As one of our graduates you will possess a wide range of academic and transferable skills.

Academically, you’ll have an extensive knowledge of a wide range of literary texts. You’ll gain an understanding of the complex nature of literary languages, and the ability to evaluate and debate theoretical viewpoints, which is an important life skill as well as being of benefit to a whole range of employment activities.

However, the major transferable skill of all English graduates is the ability to communicate effectively both in speech and in writing. These skills are invaluable for a wide range of occupations and settings.

Graduates have gone on to develop their careers within large well known organisations (such as Marks & Spencer, BBC etc.) and many graduates are forging successful careers in small to medium sized companies, reflecting the nature of the UK economy. Graduate roles include: publishing, marketing, PR, retail, finance and recruitment.

Some students choose to progress to further study, either to continue their research within English, or to gain more directly vocational qualifications such as journalism, teaching, law and social work.

Employability

Our friendly and experienced careers consultants will work closely with you at every stage of your career planning, providing personal support and advice you won't find in a book or on the Internet. You will find consultants on all three campuses. Find out more about our Careers Service.

Campus and facilities

Books and library resources

In our library you will have access to an extensive and diverse range of books including those on your reading list. The library also stocks periodicals that focus on Literary and Linguistics forums. The Clifton Campus has its own Blackwell's Bookshop which stocks relevant academic texts plus a wide range of bestselling novels.

IT resources

Our IT resource rooms and PC clusters are distributed across the Clifton Campus, with PCs providing access to Microsoft Office, email, web browsing, networked file storage and high-speed online printing services (with a free printing allowance for each student). Resource rooms are available 24 hours a day.

Societies

Current students from the School of Arts and Humanities run societies for like-minded students to join including the Languages and Linguistics society and Debating society. Find out more about student societies at the Students' Union website.

In addition to subject specific resources, we have a dedicated teaching and learning building which is home to lecture theatres and innovative teaching spaces. The Clifton Pavilion sits at the heart of the campus and provides a contemporary study and social space, where you can relax, grab a coffee, and work on projects independently or in groups.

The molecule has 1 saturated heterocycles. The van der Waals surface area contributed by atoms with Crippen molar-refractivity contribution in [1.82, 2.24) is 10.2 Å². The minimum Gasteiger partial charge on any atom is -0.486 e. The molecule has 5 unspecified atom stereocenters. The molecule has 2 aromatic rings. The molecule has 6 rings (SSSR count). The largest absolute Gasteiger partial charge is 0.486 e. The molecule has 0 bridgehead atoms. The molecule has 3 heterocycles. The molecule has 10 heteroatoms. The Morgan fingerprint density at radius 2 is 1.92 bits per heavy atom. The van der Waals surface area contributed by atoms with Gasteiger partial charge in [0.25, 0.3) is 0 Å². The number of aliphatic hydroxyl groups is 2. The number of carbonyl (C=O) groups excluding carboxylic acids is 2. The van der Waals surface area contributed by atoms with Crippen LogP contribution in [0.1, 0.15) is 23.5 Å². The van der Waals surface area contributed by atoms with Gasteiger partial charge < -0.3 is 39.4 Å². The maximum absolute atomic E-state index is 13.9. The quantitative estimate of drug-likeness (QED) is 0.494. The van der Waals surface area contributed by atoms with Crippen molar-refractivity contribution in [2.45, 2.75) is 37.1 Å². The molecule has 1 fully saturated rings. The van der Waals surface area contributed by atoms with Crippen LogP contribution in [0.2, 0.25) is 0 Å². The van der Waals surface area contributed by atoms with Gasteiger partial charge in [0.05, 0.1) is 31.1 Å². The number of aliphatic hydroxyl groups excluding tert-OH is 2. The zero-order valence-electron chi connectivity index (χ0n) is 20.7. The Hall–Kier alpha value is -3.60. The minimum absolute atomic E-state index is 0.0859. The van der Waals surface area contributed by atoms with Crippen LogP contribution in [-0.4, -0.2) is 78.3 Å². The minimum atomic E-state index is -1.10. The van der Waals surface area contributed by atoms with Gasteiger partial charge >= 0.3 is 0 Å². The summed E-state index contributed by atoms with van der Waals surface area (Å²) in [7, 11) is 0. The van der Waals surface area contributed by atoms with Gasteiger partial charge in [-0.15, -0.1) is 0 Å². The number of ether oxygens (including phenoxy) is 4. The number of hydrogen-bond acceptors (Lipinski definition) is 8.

Entry requirements

120 UCAS Tariff points

  • A Level  grades BBB or
  • 120 UCAS tariff points from up to four qualifications (two of which must be A-level equivalent including A-level English grade C); or
  • BTEC Extended Diploma - DMM.
  • GCSE English and Maths grade C / 4.

Other qualifications and experience

We consider equivalent qualifications and combinations, please see UCAS course search for details and use our calculator to help you work out how many UCAS points your qualifications relate to.

We may also consider credits achieved at other universities and your work/life experience through an assessment of prior learning. This may be for year one entry, or beyond the beginning of a course where applicable, for example, into year 2. Our Recognition of Prior Learning and Credit Transfer Policy outlines the process and options available for this route.

Contextual offers

As well as assessing your application and qualifications, we use contextual data and information to make offers for this course. Depending on your circumstances, we may make you an offer up to two grades below the standard entry criteria. Find out how we assess your application.

Personal statements

For advice on how to write a good personal statement please visit our personal statement page.

Getting in touch

If you need any more help or information, please email our Admissions and Enquiries Team or call on +44 (0)115 848 4200.

You will need the equivalent to:

  • 120 UCAS tariff points from up to four qualifications (two of which must be A-level equivalent including A-level English grade C); or
  • BTEC Extended Diploma - DMM.
  • GCSE English and Maths grade C / 4.

International qualifications

We accept qualifications from all over the world – check yours here:

Undergraduate preparation courses (Foundation)

If you don’t yet meet our entry requirements, we offer Foundation courses through our partner Nottingham Trent International College (NTIC), based on our City Campus:

English language entry requirements

You can meet our language requirements by successfully completing our pre-sessional English course for an agreed length of time, or by submitting the required grade in one of our accepted English language tests, such as IELTS:

Advanced standing (starting your undergraduate degree in year 2 or 3)

You may be able to start your undergraduate course in year 2 or 3 based on what you have studied before. This decision would be made in accordance with our Recognition of Prior Learning and Credit Transfer Policy.

Would you like some advice on your study plans?